The language of the cinema

The spectator in front of the screen, almost without observing shots, scenes and sequences, captures different messages from the human models and the plurality of behaviours, etc. This makes the cinema the most complete intergenerational form of transmission within the media that have to date been used, and allows part of our own nature to be recognised, together with the panoply of feelings and common problems that affect human relationships that are and have always been so important.

Films normally have a meaning beyond the plot that can be explored in some of the deepest levels, integrated and expressed in other ways. The film-maker chooses a part of reality and inverts it objectively and then recreates it according to his/her fantasy and ingeniousness. Through the action, the film-maker fragments and reconstructs space and time; if seen fit, things can be brought from the past or an imaginary future. As stated by Carl T. Dreyer what is important for me is not merely to capture the words. What I seek in my films, what I want to get, is to penetrate the deepest thoughts of my actors, through their most subtle expressions. Because those expression unveil the nature of the character, his/her unconscious feelings, the secrets hiding at the bottom of the soul6, It is that the cinema is interested in human drama, going deep into life and its conflicts and people’s experiences.

Rapid scene changes, that mixture of emotion and sensations, are much better than the compact and prolonged literary paragraphs to which we are accustomed. They bring the cinema closer to life. In life, too, the changes and transitions sparkle before our eyes and the emotions of the soul are like hurricanes. Film-makers have guessed the mystery of movement. And in that lies their greatness7. In this way the cinema offers a language that, among other things, would provide a “purely emotional” vehicle (equivalent to a shout); another type of rational articulation that includes an emotional component. What is emotional does not rule out what is rational: it redefines it.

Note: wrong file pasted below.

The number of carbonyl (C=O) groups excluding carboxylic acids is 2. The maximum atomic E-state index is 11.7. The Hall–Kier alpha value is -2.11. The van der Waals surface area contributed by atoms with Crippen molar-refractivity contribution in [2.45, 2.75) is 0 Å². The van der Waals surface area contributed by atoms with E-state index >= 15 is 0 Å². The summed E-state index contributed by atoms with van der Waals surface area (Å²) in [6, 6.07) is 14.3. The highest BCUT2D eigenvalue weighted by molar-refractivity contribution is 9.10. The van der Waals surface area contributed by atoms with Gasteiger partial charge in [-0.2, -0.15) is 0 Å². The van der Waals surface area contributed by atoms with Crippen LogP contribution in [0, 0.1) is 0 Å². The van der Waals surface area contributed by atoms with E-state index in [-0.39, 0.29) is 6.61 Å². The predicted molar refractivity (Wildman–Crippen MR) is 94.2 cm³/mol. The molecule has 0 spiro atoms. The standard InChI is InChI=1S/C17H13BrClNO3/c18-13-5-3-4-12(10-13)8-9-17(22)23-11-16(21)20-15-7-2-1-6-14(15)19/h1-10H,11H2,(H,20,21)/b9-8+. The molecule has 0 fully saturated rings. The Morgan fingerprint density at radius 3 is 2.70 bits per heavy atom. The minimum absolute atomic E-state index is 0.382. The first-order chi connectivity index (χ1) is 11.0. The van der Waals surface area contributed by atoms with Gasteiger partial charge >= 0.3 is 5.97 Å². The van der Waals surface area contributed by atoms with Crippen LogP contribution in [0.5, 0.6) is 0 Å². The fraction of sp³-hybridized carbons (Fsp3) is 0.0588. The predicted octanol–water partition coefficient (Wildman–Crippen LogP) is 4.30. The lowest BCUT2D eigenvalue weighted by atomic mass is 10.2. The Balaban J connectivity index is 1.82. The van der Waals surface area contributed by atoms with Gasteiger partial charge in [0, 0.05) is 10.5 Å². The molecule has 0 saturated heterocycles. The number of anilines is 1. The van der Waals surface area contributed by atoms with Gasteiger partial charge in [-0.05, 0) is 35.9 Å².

Music, gestures, the angles of the camera and silence, which form part of the cinematographic language, can describe experiences with better precision when words prove to be inadequate or insufficient. Words are related to time and images to space, but with the invention of the cinematographic camera the concept of time passing becomes inseparable from visual experience and the way we see human beings changes; perspective stops being the only one available8,9. Dziga Vertor, a soviet director, said in 1923: I am the ciné-eye. I am the mechanical eye. I am the machine, I show you the world in the way only I can see it. I am now totally liberated from human inertia. I am within interrupted movement... Liberating myself from the passage of 16-17 pictures at one second, from the frames of space and time, I bring together every point of the universe I recorded. My path leads to the creation of a new perception of the world. That is why I explain things in a new way unknown to you (cited in 10).

The symbolic terrain is a key element in social life 3, and it is used a lot in the cinema because all language has a symbolic content that must be known to be understood, especially because in it there are above all many elements of non-verbal communication. There are characters who seem more interesting when they are in silence than when they talk because with their silences they say everything there is to be said. Knowing how to give an appropriate space to silence and work with it requires talent. Movie directors try to give testimony to the social reality surrounding them. Films are also a collective work such that they reflect the moment and the social reality and politics of the years when they were filmed.